The characteristic of a Vaiṣṇava and the characteristic of the Lord mentioned in this verse are very significant. In His Śikṣāṣṭaka (3) Śrī Caitanya Mahāprabhu has taught the characteristics of a Vaiṣṇava:
- tṛṇād api su-nīcena taror iva sahiṣṇunā
- amāninā māna-dena kīrtanīyaḥ sadā hariḥ
A Vaiṣṇava strictly follows this principle of being humbler than the grass and more tolerant than a tree, expecting no honor from others but offering honor to everyone. In this way, a Vaiṣṇava is simply interested in chanting about the Supreme Personality of Godhead and glorifying Him. Haridāsa Ṭhākura epitomized this foremost order of Vaiṣṇavism.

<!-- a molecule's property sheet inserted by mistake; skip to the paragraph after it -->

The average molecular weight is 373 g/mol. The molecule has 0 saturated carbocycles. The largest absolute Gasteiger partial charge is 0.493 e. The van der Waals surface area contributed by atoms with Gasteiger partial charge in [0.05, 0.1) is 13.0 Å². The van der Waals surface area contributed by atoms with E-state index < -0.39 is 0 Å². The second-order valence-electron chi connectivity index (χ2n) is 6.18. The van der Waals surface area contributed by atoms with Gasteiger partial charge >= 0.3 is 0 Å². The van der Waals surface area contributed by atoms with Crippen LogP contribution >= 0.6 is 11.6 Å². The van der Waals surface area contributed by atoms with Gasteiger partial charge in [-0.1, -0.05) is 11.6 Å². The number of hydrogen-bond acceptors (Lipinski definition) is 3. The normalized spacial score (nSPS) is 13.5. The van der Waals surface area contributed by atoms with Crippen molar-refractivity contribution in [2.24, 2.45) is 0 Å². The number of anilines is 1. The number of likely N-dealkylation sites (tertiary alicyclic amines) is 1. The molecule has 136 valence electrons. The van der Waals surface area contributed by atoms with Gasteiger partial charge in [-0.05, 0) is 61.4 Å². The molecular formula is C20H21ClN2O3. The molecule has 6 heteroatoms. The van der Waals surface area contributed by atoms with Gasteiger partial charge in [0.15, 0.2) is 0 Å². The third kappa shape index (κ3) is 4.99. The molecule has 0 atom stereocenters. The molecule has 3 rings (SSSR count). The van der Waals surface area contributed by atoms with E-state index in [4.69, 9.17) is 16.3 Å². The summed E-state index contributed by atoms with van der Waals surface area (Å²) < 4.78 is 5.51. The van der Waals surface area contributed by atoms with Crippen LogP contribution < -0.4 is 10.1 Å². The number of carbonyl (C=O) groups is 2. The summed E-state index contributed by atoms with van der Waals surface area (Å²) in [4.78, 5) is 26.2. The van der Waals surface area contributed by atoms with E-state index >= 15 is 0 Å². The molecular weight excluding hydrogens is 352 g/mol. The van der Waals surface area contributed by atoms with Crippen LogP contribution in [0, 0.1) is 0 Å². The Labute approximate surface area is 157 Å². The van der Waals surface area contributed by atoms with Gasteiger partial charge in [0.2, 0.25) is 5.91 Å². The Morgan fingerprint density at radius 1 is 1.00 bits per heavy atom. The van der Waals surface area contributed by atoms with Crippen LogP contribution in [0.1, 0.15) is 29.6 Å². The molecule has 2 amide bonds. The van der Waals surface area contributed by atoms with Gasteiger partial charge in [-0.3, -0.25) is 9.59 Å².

Kṛṣṇa, however, cannot tolerate any insults or blasphemy against a Vaiṣṇava. For example, Prahlāda Mahārāja was chastised by his father, Hiraṇyakaśipu, in so many ways, but although Prahlāda tolerated this, Kṛṣṇa did not. The Lord therefore came in the form of Nṛsiṁhadeva to kill Hiraṇyakaśipu. Similarly, although Śrīla Haridāsa Ṭhākura tolerated the insult by Gopāla Cakravartī, Kṛṣṇa could not. The Lord immediately punished Gopāla Cakravartī by making him suffer from leprosy. While instructing Śrīla Rūpa Gosvāmī about the many restrictive rules and regulations for Vaiṣṇavas, Śrī Caitanya Mahāprabhu has very vividly described the effects of offenses at the lotus feet of a Vaiṣṇava. Yadi vaiṣṇava-aparādha uṭhe hātī mātā (CC Madhya 19.156). Offending or blaspheming a Vaiṣṇava has been described as the greatest offense, and it has been compared to a mad elephant. When a mad elephant enters a garden, it ruins all the creepers, flowers and trees. Similarly, if a devotee properly executing his devotional service becomes an offender at the lotus feet of his spiritual master or another Vaiṣṇava, his devotional service is spoiled.